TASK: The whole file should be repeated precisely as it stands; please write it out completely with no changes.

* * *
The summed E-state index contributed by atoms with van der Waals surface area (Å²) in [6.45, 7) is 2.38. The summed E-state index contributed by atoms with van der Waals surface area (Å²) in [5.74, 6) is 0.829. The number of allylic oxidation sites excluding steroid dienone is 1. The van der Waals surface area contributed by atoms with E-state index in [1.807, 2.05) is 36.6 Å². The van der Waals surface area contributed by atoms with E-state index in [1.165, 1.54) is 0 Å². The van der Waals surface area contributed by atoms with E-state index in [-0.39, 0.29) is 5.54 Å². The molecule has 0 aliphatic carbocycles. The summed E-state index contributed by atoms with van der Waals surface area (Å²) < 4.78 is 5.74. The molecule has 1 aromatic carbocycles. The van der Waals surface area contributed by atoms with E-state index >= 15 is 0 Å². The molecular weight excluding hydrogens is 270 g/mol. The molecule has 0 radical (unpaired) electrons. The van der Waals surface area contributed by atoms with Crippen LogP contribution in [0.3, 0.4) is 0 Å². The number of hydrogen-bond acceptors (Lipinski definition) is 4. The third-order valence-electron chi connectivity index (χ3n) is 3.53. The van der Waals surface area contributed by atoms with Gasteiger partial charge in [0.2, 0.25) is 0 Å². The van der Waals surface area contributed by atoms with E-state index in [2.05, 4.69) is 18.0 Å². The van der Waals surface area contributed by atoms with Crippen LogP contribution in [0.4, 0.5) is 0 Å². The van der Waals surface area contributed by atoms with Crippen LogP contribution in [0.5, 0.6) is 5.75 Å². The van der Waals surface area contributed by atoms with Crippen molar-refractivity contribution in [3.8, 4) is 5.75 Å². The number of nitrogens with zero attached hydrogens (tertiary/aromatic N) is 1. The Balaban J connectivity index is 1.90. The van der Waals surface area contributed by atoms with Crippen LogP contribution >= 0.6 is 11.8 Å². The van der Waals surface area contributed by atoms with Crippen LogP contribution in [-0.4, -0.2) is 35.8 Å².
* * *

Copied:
The summed E-state index contributed by atoms with van der Waals surface area (Å²) in [6.45, 7) is 2.38. The summed E-state index contributed by atoms with van der Waals surface area (Å²) in [5.74, 6) is 0.829. The number of allylic oxidation sites excluding steroid dienone is 1. The van der Waals surface area contributed by atoms with E-state index in [1.807, 2.05) is 36.6 Å². The van der Waals surface area contributed by atoms with E-state index in [1.165, 1.54) is 0 Å². The van der Waals surface area contributed by atoms with E-state index in [-0.39, 0.29) is 5.54 Å². The molecule has 0 aliphatic carbocycles. The summed E-state index contributed by atoms with van der Waals surface area (Å²) < 4.78 is 5.74. The molecule has 1 aromatic carbocycles. The van der Waals surface area contributed by atoms with E-state index >= 15 is 0 Å². The molecular weight excluding hydrogens is 270 g/mol. The molecule has 0 radical (unpaired) electrons. The van der Waals surface area contributed by atoms with Crippen LogP contribution in [0.3, 0.4) is 0 Å². The number of hydrogen-bond acceptors (Lipinski definition) is 4. The third-order valence-electron chi connectivity index (χ3n) is 3.53. The van der Waals surface area contributed by atoms with Gasteiger partial charge in [0.2, 0.25) is 0 Å². The van der Waals surface area contributed by atoms with E-state index in [2.05, 4.69) is 18.0 Å². The van der Waals surface area contributed by atoms with Crippen LogP contribution in [0.4, 0.5) is 0 Å². The van der Waals surface area contributed by atoms with Crippen LogP contribution in [0.5, 0.6) is 5.75 Å². The van der Waals surface area contributed by atoms with Crippen molar-refractivity contribution in [3.8, 4) is 5.75 Å². The number of nitrogens with zero attached hydrogens (tertiary/aromatic N) is 1. The Balaban J connectivity index is 1.90. The van der Waals surface area contributed by atoms with Crippen LogP contribution >= 0.6 is 11.8 Å². The van der Waals surface area contributed by atoms with Crippen LogP contribution in [-0.4, -0.2) is 35.8 Å².